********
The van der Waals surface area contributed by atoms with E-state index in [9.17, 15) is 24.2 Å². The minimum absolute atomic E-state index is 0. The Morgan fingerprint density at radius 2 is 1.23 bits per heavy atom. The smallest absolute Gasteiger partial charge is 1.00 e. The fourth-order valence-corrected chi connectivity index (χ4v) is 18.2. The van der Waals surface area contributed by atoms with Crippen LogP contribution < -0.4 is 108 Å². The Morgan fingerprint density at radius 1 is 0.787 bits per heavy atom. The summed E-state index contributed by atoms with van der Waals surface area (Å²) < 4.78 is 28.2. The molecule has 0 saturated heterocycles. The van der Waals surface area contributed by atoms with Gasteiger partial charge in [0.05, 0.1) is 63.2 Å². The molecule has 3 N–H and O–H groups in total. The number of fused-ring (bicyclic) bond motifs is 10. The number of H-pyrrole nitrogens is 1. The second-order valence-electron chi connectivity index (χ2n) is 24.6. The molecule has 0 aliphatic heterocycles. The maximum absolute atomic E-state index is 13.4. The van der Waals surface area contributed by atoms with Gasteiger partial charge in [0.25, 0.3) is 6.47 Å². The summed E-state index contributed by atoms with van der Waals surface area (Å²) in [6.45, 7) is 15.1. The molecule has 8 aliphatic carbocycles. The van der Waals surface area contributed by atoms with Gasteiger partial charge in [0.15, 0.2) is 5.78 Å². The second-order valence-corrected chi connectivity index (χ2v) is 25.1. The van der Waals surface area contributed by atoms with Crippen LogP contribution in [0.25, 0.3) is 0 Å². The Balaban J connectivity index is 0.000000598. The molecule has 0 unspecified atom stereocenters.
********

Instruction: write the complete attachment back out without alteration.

The van der Waals surface area contributed by atoms with E-state index in [9.17, 15) is 24.2 Å². The minimum absolute atomic E-state index is 0. The Morgan fingerprint density at radius 2 is 1.23 bits per heavy atom. The smallest absolute Gasteiger partial charge is 1.00 e. The fourth-order valence-corrected chi connectivity index (χ4v) is 18.2. The van der Waals surface area contributed by atoms with Crippen LogP contribution < -0.4 is 108 Å². The Morgan fingerprint density at radius 1 is 0.787 bits per heavy atom. The summed E-state index contributed by atoms with van der Waals surface area (Å²) < 4.78 is 28.2. The molecule has 0 saturated heterocycles. The van der Waals surface area contributed by atoms with Gasteiger partial charge in [0.05, 0.1) is 63.2 Å². The molecule has 3 N–H and O–H groups in total. The number of fused-ring (bicyclic) bond motifs is 10. The number of H-pyrrole nitrogens is 1. The second-order valence-electron chi connectivity index (χ2n) is 24.6. The molecule has 0 aliphatic heterocycles. The maximum absolute atomic E-state index is 13.4. The van der Waals surface area contributed by atoms with Gasteiger partial charge in [0.25, 0.3) is 6.47 Å². The summed E-state index contributed by atoms with van der Waals surface area (Å²) in [6.45, 7) is 15.1. The molecule has 8 aliphatic carbocycles. The van der Waals surface area contributed by atoms with Gasteiger partial charge in [0.15, 0.2) is 5.78 Å². The second-order valence-corrected chi connectivity index (χ2v) is 25.1. The van der Waals surface area contributed by atoms with Crippen LogP contribution in [0.25, 0.3) is 0 Å². The Balaban J connectivity index is 0.000000598. The molecule has 0 unspecified atom stereocenters.